Since it is sterilized it will not sprout under your bird feeder. This is a favorite food of small finches such as goldfinches, siskins, and house finches.
The inedible hulls of the sunflower seeds that the birds “spit out” have a natural chemical that keeps most other plant seeds from germinating. Thus, the ground under your feeder is often bare of grass.
Feed only seeds that birds like
Feeders themselves don’t stop bird seed from sprouting. However, the bird feeder and how it is hung up can change the amount of seed falling to the ground uneaten.
Spread bird seed on a flat baking sheet that has a lip all the way around. Preheat your conventional oven to 250˚ F. Place the baking sheet with bird seed in the oven and bake for 15 minutes.
Perhaps there’s an area at the edge of your lawn that you can let go to dirt. This can be under some evergreen bushes. It could be at the edge of a “wild” area.
A month ago, a friend gave me an opened bag of thistle, saying she got it from someone who started feeding this to the birds, but noticed thistle sprouting around her place where she had none before. This friend did not want to risk having any in her yard, so was passing it on to me. Now I hear others saying they have stopped feeding thistle to the birds for that reason. This aroused my curiosity: Maybe I’ve been wrong all this time.
If you find thistles growing in your yard, it might be from seed blowing in from a nearby location. Continue to fill your socks and finch feeders with this seed and enjoy the birds!
Here is what I learned after searching:
When I started feeding thistle to the birds, I heard somewhere that it will not germinate. I felt safe that I was not adding any more of the invasive plant to our environment.
1. It is not a thistle at all, but rather Niger Plant (Guizotia abyssinica). It is believed “thistle” was used in early marketing to take advantage of the Goldfinches’ preference for thistle seeds. The plant has no prickles and it is related to sunflowers. The Wild Bird Feeding Industry has trademarked the name Nyjer in an attempt to eliminate further confusion and avoid possible mispronunciation.
2. This seed should not germinate here. As of 1982, the USDA required the imported seed to be sterilized through a heat-treatment process. In 2001, they increased the temperature because the original requirement didn’t quite do the job. Some known invasives would get into the Nyjer and grow here.
3. Cultivars have been developed in the US for agricultural production, and this is not considered to be a Federal noxious weed.
Nyjer is a small, thin, black seed from the African yellow daisy (Guizotia abyssinica). Though it is not related to the thistle plant, Nyjer is often referred to casually as “thistle seed.” High in oil, it is a nutritious source of energy for backyard birds and is one of the most popular types of birdseed. Depending on crops, import prices, and retailer options, however, it can also be one of the most expensive birdseeds. To lower the cost, many backyard birders prefer to offer Nyjer in limited quantities or will choose specialized feeders to ensure the seed is not accidentally spilled and wasted. Nyjer is also often found in finch mix or canary birdseed blends, often with sunflower chips or small millet seeds that also appeal to the birds that eat Nyjer. Because these mixes have smaller proportions of Nyjer, they are often less expensive than pure thistle seed.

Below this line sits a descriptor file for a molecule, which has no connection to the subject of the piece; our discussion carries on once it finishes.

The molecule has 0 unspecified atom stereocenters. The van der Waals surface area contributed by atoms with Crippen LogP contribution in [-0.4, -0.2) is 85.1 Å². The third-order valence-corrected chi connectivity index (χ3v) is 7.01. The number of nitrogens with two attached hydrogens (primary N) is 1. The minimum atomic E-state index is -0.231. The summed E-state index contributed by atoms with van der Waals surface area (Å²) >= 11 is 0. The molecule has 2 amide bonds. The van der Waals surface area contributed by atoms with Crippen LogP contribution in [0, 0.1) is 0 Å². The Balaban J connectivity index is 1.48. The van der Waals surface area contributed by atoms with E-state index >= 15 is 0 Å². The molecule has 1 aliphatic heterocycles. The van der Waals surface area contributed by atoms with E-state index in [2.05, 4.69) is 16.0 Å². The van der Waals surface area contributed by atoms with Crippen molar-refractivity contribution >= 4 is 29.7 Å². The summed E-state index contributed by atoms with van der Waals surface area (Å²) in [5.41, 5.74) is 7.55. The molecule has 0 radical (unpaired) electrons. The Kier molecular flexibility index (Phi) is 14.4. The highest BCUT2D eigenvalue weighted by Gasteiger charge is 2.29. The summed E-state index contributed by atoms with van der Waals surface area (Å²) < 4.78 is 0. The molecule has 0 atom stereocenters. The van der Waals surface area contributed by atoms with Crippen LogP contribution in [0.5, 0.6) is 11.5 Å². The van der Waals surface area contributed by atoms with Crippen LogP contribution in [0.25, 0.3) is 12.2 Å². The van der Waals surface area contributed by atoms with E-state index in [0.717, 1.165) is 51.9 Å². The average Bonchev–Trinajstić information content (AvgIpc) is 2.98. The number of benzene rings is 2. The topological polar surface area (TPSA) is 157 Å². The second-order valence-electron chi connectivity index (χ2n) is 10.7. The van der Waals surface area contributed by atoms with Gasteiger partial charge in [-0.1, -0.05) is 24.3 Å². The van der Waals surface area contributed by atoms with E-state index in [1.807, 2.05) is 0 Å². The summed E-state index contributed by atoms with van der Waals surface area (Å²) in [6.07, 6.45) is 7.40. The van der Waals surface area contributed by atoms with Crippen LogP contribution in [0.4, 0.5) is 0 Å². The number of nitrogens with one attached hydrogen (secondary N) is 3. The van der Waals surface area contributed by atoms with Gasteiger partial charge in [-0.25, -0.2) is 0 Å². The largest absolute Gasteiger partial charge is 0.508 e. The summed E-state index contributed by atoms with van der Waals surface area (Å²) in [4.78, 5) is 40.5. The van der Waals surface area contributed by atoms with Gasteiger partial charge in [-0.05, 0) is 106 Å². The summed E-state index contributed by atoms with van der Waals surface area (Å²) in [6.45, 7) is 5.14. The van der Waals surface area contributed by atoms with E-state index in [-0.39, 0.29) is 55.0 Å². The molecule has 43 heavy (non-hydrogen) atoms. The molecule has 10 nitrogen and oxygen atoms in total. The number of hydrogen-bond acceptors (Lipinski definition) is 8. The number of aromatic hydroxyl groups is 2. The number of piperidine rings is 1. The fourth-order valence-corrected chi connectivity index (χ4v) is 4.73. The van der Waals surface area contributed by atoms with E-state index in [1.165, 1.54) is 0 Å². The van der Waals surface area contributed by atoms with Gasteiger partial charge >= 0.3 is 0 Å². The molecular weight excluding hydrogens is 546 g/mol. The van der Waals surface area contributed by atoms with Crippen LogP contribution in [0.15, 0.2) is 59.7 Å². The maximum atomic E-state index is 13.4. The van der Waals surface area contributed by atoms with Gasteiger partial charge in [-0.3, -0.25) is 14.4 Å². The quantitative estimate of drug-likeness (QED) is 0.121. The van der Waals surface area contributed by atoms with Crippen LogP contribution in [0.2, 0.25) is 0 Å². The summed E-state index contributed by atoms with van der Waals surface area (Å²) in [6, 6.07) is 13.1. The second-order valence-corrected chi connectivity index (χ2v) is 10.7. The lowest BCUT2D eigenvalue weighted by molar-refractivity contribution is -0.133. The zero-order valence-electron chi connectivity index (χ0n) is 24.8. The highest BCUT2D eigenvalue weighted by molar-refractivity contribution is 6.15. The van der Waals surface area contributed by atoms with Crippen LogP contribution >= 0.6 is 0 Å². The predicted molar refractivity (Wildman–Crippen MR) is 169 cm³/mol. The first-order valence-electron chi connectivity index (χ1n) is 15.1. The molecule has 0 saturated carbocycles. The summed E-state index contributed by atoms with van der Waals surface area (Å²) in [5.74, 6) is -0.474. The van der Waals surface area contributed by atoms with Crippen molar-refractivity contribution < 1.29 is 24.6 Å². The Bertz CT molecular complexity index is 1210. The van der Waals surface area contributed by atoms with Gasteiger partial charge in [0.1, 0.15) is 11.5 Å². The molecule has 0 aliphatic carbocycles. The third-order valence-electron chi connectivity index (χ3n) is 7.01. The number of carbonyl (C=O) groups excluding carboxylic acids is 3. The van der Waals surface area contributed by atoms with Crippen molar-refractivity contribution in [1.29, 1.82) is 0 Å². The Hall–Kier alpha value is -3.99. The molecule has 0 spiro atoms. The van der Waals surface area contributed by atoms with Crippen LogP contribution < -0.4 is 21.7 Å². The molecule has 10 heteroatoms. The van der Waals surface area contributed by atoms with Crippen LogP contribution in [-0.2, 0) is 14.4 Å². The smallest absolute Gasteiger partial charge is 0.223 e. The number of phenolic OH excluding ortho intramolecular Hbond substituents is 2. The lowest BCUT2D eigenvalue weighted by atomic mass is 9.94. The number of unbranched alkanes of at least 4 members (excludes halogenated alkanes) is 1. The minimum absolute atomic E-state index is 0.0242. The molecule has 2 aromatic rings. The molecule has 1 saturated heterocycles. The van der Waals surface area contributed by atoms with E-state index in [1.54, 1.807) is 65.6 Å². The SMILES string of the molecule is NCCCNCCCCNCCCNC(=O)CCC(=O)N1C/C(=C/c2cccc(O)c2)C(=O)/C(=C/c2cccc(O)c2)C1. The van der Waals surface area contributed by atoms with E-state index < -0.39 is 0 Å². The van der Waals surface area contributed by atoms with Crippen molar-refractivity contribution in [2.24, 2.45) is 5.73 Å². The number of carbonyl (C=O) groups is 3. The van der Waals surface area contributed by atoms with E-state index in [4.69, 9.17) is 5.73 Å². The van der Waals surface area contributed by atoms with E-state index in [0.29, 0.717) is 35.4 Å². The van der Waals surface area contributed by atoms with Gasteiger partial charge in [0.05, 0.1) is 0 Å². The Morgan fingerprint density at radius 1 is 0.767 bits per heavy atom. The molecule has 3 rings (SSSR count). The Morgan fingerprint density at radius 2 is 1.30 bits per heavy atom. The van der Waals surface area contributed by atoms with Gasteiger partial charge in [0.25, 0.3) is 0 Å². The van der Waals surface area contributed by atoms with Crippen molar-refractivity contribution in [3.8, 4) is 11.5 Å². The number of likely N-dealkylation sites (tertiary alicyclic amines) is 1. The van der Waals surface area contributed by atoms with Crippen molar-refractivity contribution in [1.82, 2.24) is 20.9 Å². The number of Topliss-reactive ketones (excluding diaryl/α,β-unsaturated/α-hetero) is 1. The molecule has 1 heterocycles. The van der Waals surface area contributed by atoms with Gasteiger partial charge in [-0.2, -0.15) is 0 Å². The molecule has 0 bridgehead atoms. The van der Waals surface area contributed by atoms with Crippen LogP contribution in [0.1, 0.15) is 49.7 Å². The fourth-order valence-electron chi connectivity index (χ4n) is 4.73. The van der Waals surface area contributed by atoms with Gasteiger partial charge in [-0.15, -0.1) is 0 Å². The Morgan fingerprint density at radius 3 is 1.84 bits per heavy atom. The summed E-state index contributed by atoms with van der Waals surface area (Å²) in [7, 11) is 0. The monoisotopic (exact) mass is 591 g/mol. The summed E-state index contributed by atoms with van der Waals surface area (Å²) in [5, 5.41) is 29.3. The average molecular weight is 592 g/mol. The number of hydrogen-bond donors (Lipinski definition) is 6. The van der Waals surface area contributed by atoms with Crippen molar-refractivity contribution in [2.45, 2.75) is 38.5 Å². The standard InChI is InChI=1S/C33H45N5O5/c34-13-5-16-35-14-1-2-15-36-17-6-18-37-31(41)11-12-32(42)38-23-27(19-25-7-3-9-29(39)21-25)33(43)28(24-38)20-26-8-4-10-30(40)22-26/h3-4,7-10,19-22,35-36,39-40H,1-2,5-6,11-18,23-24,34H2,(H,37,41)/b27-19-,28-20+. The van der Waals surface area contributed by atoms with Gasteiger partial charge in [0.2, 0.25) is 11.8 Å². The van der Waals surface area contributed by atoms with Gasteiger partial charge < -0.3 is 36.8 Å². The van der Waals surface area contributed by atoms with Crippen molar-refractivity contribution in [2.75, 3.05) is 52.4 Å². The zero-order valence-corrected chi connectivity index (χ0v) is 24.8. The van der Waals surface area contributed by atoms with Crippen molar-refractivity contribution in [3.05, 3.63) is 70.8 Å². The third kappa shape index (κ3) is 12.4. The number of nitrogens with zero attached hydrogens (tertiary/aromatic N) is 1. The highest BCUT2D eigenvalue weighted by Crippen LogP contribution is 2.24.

To attract birds by offering Nyjer, select appropriate bird feeders that have small mesh or tiny feeding ports to release the seed without spilling. Either soft mesh sock-style feeders or more durable metal mesh feeders can be suitable. For many birders, offering Nyjer in the winter is the best option, as many seed-eating birds are year-round residents but natural seed supplies are scarce in winter, so thistle seed feeders will be more popular. Birders who have not offered Nyjer before may choose mixed seed that includes Nyjer first to help the birds get accustomed to the new seed. Tricks to attract birds to a new feeder can also be useful for introducing birds to Nyjer.
Nyjer is a popular seed with many other finches, sparrows, doves, towhees, quail, and buntings. Even unexpected birds may try a bite of Nyjer when it is offered, and woodpeckers, thrushes, chickadees, and other birds have been spotted snacking at thistle seed feeders.
Birds that prefer Nyjer are seed-eating bird species. They typically have smaller, sharply-pointed bills that can easily manipulate such tiny seeds to crack shells and extract the rich seeds. Many Nyjer-loving birds are also called clinging birds because of their habit of acrobatically clinging to the sides of feeders rather than perching while feeding, and many of them can even eat upside down. These foraging habits help them feed on the natural seeds of flowers, which could be at unusual angles or waving in the wind when the birds are eating. Still, other bird species that feed on Nyjer are ground-feeding birds that will forage in leaf litter after flowers have shed their seeds. These larger seed-eating birds will also gather beneath specialized Nyjer feeders and sift through discarded shells for any seeds that have been spilled.
Even if there are plenty of finches visiting the feeders, they may forsake a Nyjer feeder if there are abundant natural foods available instead. If the backyard landscaping includes plentiful seed-bearing flowers for birds, an extra feeder may be ignored until the natural seed supplies are exhausted. In these cases, backyard birders often take down Nyjer feeders in late summer and fall when natural seeds are plentiful, but those feeders will be welcome and popular from late fall through early summer.